When a child is pigeon-toed, their toes are turned inward as they walk or run. Learn about the causes, complications, and how most children outgrow it. If your child walks with their feet turned inward at the toes, they may be described as being pigeon-toed. This "toeing in" of the feet occasionally occurs as your child is starting to learn to walk, and it may continue through toddlerhood.
If your child walks with their feet turned inward at the toes, they may be described as being pigeon-toed. This "toeing in" of the feet occasionally occurs as your child is starting to learn to walk, and it may continue through toddlerhood. It is noticed more often in children than adults, but occasionally older people may experience it.
Pigeon-toed walking is rarely a major orthopedic problem, and most often it goes away without treatment. But there are times in which it may impact your child's lower extremities and hips. In these rare cases, bracing or surgery may be necessary to correct the problem.
This article explains pigeon-toed walking, the causes and conditions associated with it, and common treatments.
If you notice your child's toes turn inward when they walk or run, then they may be pigeon-toed. There usually is no need to worry, as this condition likely is not permanent and will go away in a few years. Still, it is a good idea to check in with your healthcare provider to ensure your child is developing normally.
Occasionally, you may see an adult who walks with their toes turned in. This may be due to a birth defect, a weakness, or it may be a rare case of pigeon-toed walking as a youth that never went away.
There are several possible reasons for pigeon-toed walking. To be certain of the cause of your child's walking condition, visit your healthcare provider. A provider can assess your child's condition, make a diagnosis of pigeon-toed walking, and, if necessary, provide options for treatment, including:
In most cases of pigeon-toes, the child does not complain of any pain. If pain is felt, it can include:
Usually, you will notice pigeon-toes when your child is first learning to walk. Rest assured, your child most likely is not experiencing pain. They simply have feet and knees that turn inward when they walk and run.
Visit your healthcare provider if you notice your child is walking pigeon-toed. A pediatrician or primary care provider can assess the situation and make recommendations to correct the child's gait.
Most children who are pigeon-toed begin walking and running normally after the age of 3 or 4, so a watch-and-wait approach to care is typically recommended.
You may have to take your child to a specialist, like an orthopedic surgeon, if they are complaining of pain while walking. If your child is not able to walk due to the inward turn of their feet, then you should visit a specialist.
Pigeon-toed walking is not a preventable condition but rather one that develops during pregnancy. Causes may include:
None of these risk factors is readily modifiable, so there is no way to correct for pigeon-toeing as it develops. And in most cases, children who walk pigeon-toed simply grow out of the condition in time.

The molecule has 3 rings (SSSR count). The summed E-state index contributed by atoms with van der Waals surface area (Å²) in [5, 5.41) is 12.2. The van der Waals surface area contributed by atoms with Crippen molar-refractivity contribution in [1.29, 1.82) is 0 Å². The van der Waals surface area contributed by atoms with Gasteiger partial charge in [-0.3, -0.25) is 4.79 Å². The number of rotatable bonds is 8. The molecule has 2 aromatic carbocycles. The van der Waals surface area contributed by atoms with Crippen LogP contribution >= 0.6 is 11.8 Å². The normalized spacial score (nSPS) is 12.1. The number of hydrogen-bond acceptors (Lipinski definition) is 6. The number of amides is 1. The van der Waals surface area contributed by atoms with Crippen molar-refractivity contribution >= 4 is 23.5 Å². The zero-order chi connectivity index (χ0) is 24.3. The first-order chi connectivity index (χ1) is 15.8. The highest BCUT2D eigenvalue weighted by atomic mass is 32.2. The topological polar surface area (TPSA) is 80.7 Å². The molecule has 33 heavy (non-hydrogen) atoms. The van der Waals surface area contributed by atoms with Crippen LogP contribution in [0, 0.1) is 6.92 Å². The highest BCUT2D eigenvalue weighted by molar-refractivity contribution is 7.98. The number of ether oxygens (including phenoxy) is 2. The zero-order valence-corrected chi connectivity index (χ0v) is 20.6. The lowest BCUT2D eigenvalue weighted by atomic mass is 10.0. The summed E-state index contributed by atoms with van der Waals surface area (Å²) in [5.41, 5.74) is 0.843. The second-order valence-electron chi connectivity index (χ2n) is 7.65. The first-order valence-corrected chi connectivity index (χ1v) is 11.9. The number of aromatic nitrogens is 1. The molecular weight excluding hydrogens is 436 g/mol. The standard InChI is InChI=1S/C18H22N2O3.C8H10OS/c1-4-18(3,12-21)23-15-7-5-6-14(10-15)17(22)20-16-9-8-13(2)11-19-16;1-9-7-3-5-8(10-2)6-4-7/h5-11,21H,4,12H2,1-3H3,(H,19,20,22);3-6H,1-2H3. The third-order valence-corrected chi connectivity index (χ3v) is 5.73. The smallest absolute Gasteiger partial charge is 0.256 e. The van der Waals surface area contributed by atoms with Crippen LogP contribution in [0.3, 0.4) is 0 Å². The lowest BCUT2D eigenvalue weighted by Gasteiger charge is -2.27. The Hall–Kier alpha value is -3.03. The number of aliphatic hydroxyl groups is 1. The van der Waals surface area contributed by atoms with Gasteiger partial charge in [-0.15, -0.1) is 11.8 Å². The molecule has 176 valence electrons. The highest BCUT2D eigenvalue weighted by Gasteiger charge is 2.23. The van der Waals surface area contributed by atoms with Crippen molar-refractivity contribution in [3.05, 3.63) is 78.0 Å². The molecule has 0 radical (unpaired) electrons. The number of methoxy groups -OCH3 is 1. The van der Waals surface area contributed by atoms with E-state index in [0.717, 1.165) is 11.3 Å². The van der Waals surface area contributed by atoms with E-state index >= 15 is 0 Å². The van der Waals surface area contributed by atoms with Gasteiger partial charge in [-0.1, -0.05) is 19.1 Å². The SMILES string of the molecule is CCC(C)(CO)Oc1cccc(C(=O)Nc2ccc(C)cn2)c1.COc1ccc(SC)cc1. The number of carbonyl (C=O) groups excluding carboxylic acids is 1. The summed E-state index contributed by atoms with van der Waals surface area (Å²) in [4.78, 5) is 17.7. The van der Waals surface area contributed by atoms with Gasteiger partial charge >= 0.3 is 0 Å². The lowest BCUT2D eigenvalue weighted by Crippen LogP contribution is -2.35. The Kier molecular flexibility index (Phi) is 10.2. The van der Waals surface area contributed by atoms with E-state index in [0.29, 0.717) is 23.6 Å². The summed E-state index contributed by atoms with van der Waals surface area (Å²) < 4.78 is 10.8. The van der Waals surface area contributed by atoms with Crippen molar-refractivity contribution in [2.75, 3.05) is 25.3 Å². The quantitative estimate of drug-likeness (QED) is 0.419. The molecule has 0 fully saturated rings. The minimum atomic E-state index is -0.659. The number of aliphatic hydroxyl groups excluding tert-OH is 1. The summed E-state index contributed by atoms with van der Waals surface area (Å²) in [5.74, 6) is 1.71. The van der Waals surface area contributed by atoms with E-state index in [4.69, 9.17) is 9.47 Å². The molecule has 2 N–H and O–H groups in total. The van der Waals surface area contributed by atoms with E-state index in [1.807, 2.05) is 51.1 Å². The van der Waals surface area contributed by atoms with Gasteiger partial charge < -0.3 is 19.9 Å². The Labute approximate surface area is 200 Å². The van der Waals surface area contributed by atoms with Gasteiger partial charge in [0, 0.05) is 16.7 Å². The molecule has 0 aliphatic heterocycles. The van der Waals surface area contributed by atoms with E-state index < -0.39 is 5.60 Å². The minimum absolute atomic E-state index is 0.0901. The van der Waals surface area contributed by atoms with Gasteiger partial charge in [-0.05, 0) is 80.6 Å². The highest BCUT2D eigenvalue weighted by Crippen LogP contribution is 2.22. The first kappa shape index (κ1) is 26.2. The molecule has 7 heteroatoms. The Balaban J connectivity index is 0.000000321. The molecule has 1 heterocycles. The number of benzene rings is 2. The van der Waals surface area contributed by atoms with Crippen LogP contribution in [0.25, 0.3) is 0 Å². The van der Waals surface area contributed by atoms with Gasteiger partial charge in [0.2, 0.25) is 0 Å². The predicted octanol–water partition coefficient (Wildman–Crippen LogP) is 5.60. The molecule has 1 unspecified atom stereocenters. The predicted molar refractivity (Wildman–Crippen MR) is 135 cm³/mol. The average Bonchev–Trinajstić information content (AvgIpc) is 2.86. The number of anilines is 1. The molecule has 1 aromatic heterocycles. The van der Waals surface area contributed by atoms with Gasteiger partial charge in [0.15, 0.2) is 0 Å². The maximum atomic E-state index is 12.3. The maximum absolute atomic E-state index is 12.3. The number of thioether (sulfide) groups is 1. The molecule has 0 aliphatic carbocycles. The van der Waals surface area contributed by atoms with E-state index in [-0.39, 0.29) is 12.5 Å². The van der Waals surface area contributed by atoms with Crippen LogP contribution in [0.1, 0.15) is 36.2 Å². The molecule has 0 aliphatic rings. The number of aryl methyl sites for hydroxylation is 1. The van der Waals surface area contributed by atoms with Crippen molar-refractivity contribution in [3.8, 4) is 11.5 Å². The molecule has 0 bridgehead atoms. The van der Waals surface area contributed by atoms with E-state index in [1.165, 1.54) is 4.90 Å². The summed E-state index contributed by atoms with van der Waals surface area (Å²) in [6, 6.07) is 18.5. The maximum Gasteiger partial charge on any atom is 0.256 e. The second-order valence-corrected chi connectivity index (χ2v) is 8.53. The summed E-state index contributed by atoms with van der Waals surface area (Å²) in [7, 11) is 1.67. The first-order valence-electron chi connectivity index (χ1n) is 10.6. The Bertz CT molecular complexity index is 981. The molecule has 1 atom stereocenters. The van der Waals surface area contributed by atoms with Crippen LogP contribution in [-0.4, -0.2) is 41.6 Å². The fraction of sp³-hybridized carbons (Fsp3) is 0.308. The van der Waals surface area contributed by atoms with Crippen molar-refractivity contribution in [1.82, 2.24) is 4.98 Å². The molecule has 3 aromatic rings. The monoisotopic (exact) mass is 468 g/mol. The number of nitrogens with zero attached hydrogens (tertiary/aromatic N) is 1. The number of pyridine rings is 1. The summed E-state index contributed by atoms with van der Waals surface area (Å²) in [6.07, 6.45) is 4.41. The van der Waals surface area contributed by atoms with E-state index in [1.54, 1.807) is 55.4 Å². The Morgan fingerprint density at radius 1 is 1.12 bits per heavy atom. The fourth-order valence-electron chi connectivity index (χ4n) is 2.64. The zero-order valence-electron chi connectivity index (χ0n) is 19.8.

If you are an adolescent or adult and notice your knees turn in and you are walking pigeon-toed, you may have weakness in your hip and leg muscles that control the position of your legs when you walk. Strengthening those muscles should be helpful.
If you and your healthcare provider suspect that your child is walking pigeon-toed, simple things can be done to diagnose the condition. Most cases are diagnosed by clinical examination. Your healthcare provider may palpate (examine by touch) your child's lower extremities, looking for signs of metatarsus adductus, tibial torsion, or femoral anteversion.
A gait analysis may be done as well. In this, your child's healthcare provider may watch how the child walks and look for signs of inward-pointing toes and knees when walking.
An X-ray may be taken to assess the degree of tibial torsion or femoral anteversion present.
As stated previously, most cases of pigeon-toed walking simply go away in time. Typically by the age of 3 or 4, a normal gait will appear.
Other treatments for pigeon-toed gait may include:
Surgery should only be done as a last resort and for the most serious and unremitting cases of pigeon-toed walking. Most often, surgery is done to correct the position of the tibia if it is twisted, and it is performed once the child is over the age of 10 or 11 and continues to walk pigeon-toed despite conservative measures.
If your child is walking with their toes pointed in, they may be pigeon-toed. This condition is common, affecting about 1 in 5,000 children, and it typically is caused by abnormal birth positions in utero. Most of the time, pigeon-toes go away on their own with no treatment necessary.
We all want our children to grow and develop normally, but sometimes slight problems may lead to noticeable functional characteristics. Pigeon-toed walking is one of those problems. Mild changes in bone shape and positioning usually cause pigeon-toes. Often, it subsides in a few years as your child continues to develop. A watch-and-wait approach to care is typically all that is needed in cases of pigeon-toed walking.
Yes. A physical therapist is a movement expert who can assess you for tight or weak muscles that may be leading to pigeon-toed walking. They can then find the right exercises and strategies to help correct pigeon-toed walking.
If you have tight or weak hip and lower extremity muscles, you may be able to stretch and strengthen those muscles to correct pigeon-toed gait deformity. Wearing shoe orthotics may also correct your foot position. In severe cases, surgery may be needed for pigeon-toed walking.